Figuring out how such ideas diffuse through social media may be key to scientists and science communicators alike as they look for ways to better reach the public and change the minds of those who reject their information. A study published Monday in Proceedings of the National Academy of Sciences sheds new light on the factors that influence the spread of misinformation online.
The researchers conclude that the diffusion of content generally takes place within clusters of users known as “echo chambers” — polarized communities that tend to consume the same types of information. For instance, a person who shares a conspiracy theory online is typically connected to a network of other users who also tend to consume and share the same types of conspiracy theories. This structure tends to keep the same ideas circulating within communities of people who already subscribe to them, a phenomenon that both reinforces the worldview within the community and makes members more resistant to information that doesn’t fit with their beliefs.
The researchers conducted their study by examining the diffusion of content on Facebook, examining the spread of both conspiracy theories, or “alternative, controversial information, often lacking supporting evidence,” (for example, the idea that vaccines can cause autism) and scientific news. They found that highly segregated communities, or echo chambers, existed around each type of content, and then content tends to circulate only within its own community.
“I would say that in the spreading of misinformation, online confirmation bias is the driver,” said the study’s senior author, Walter Quattrociocchi of the IMT Institute for Advanced Studies in Lucca, Italy. Confirmation bias is the tendency of individuals to pay attention to or believe information that confirms the personal values and beliefs they already hold, rather than allowing their beliefs to be changed by new information.
It’s a powerful force that many researchers have suggested plays a key role in the persistence of phenomena such as climate doubt. With an overwhelming abundance of evidence pointing to the existence of anthropogenic climate change, for instance, many scientists have questioned why skepticism continues to be pervasive in society. Sociologists have suggested that the reason has to do with the fact that it’s difficult to change an individual’s worldview simply by presenting new information. Confirmation bias, rather, leads people to seek out evidence — however small or poorly supported — that supports their existing personal beliefs.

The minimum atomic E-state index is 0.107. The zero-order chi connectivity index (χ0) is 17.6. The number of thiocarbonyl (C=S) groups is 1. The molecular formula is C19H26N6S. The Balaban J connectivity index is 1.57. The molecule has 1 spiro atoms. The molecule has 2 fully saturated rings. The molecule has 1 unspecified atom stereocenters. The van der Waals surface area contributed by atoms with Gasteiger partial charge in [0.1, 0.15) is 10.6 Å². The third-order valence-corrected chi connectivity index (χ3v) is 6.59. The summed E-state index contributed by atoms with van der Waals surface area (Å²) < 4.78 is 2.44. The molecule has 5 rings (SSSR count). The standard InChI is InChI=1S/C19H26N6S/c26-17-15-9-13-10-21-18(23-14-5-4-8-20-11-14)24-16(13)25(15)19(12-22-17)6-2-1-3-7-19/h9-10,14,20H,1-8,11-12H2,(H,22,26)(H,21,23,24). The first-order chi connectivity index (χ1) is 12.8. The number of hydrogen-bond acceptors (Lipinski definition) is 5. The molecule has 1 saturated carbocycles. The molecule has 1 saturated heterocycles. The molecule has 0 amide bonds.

The new study is among the first to make a case for this type of behavior when it comes to the spreading of scientific information or misinformation online, Quattrociocchi said.
“Until now, we have from one side the psychological or social studies that are working mainly with speculation and few experiments,” he said. “[Now] we have specific evidence of confirmation bias in the sense that once you choose a narrative, the selection criteria is basically confirmation: ‘I will choose evidence that coexists with things that I already believe are true.’”
These results are in line with the findings in studies of other platforms, such as news media. A 2014 paper in the Journal of Communication, for instance, found that the echo chamber effect exists within partisan news outlets when it comes to climate change. The paper found that conservative media use was associated with a lower certainty in anthropogenic global warming, and that nonconservative media use was associated with a higher certainty. The authors argued that consistent messages from the two types of media outlets are instrumental in keeping the same audiences coming back to them because the positions taken by the outlets continue to reinforce their personal beliefs.
So the findings in this paper, while new on the social media front, are by no means surprising. The question that remains is how this information can be useful to scientists or communicators hoping to better reach members of the public who disagree with their views.
“They really need to take this kind of bifurcation of their audiences seriously,” said Robert Brulle, a professor of sociology and environmental science at Drexel University. “Continued preaching to the choir is not going to work.”
Brulle, who has conducted research on the funding behind the climate change contrarian movement, suggests that climate scientists consider ways they might break into large audiences rather than attempt to convert individuals one by one by showering them with evidence. Buying advertising space from large media outlets is one strategy funders of the climate change contrarianism have successfully used to present their views, he pointed out.
However, it’s a question without a simple solution, one that poses “a real challenge to climate communication,” he said. “Individuals want to maintain their self-identity and self-image.They’re not going to read something that challenges their values, their self-worth, their identity, their belief system.”
Quattrociocchi added that he plans to conduct more in-depth experiments on the diffusion of content by examining the effects of altering the way an idea is communicated, or “the way you are telling the story,” he said.
Making strides in this area could be critical for climate communicators looking for more effective ways to reach audiences that, until now, have been largely impenetrable. And on a broader scale, it could be a major step forward for scientists spanning many fields of expertise who wish to correct the misconceptions that continue to persist online and elsewhere and find simpler, more effective ways to communicate their work.